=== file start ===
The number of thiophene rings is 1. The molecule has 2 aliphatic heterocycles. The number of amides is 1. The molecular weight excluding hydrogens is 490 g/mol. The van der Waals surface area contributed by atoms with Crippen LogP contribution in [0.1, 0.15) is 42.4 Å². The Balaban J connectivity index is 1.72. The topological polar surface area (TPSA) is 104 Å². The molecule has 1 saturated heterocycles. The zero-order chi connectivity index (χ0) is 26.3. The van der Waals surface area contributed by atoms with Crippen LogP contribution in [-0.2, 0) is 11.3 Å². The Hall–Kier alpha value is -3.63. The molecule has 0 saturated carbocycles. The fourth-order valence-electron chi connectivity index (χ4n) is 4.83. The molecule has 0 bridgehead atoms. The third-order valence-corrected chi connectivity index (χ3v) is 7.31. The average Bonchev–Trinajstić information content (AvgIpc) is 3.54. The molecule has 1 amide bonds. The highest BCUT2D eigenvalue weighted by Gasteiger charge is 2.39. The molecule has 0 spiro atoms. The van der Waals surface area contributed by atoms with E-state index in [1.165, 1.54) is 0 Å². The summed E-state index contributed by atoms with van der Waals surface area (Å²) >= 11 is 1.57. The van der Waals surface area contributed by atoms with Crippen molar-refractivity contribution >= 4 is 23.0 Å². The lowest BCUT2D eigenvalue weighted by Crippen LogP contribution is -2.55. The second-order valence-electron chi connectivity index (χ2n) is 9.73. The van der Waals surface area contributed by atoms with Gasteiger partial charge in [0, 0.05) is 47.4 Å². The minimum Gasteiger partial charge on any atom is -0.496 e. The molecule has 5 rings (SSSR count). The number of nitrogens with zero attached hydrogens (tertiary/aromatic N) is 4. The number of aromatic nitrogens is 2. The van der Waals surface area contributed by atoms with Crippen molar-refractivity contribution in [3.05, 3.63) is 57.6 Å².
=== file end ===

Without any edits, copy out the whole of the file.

The number of thiophene rings is 1. The molecule has 2 aliphatic heterocycles. The number of amides is 1. The molecular weight excluding hydrogens is 490 g/mol. The van der Waals surface area contributed by atoms with Crippen LogP contribution in [0.1, 0.15) is 42.4 Å². The Balaban J connectivity index is 1.72. The topological polar surface area (TPSA) is 104 Å². The molecule has 1 saturated heterocycles. The zero-order chi connectivity index (χ0) is 26.3. The van der Waals surface area contributed by atoms with Crippen LogP contribution in [-0.2, 0) is 11.3 Å². The Hall–Kier alpha value is -3.63. The molecule has 0 saturated carbocycles. The fourth-order valence-electron chi connectivity index (χ4n) is 4.83. The molecule has 0 bridgehead atoms. The third-order valence-corrected chi connectivity index (χ3v) is 7.31. The average Bonchev–Trinajstić information content (AvgIpc) is 3.54. The molecule has 1 amide bonds. The highest BCUT2D eigenvalue weighted by Gasteiger charge is 2.39. The molecule has 0 spiro atoms. The van der Waals surface area contributed by atoms with E-state index in [1.165, 1.54) is 0 Å². The summed E-state index contributed by atoms with van der Waals surface area (Å²) >= 11 is 1.57. The van der Waals surface area contributed by atoms with Crippen molar-refractivity contribution >= 4 is 23.0 Å². The lowest BCUT2D eigenvalue weighted by Crippen LogP contribution is -2.55. The second-order valence-electron chi connectivity index (χ2n) is 9.73. The van der Waals surface area contributed by atoms with Gasteiger partial charge in [0, 0.05) is 47.4 Å². The minimum Gasteiger partial charge on any atom is -0.496 e. The molecule has 5 rings (SSSR count). The number of nitrogens with zero attached hydrogens (tertiary/aromatic N) is 4. The number of aromatic nitrogens is 2. The van der Waals surface area contributed by atoms with Crippen molar-refractivity contribution in [3.05, 3.63) is 57.6 Å².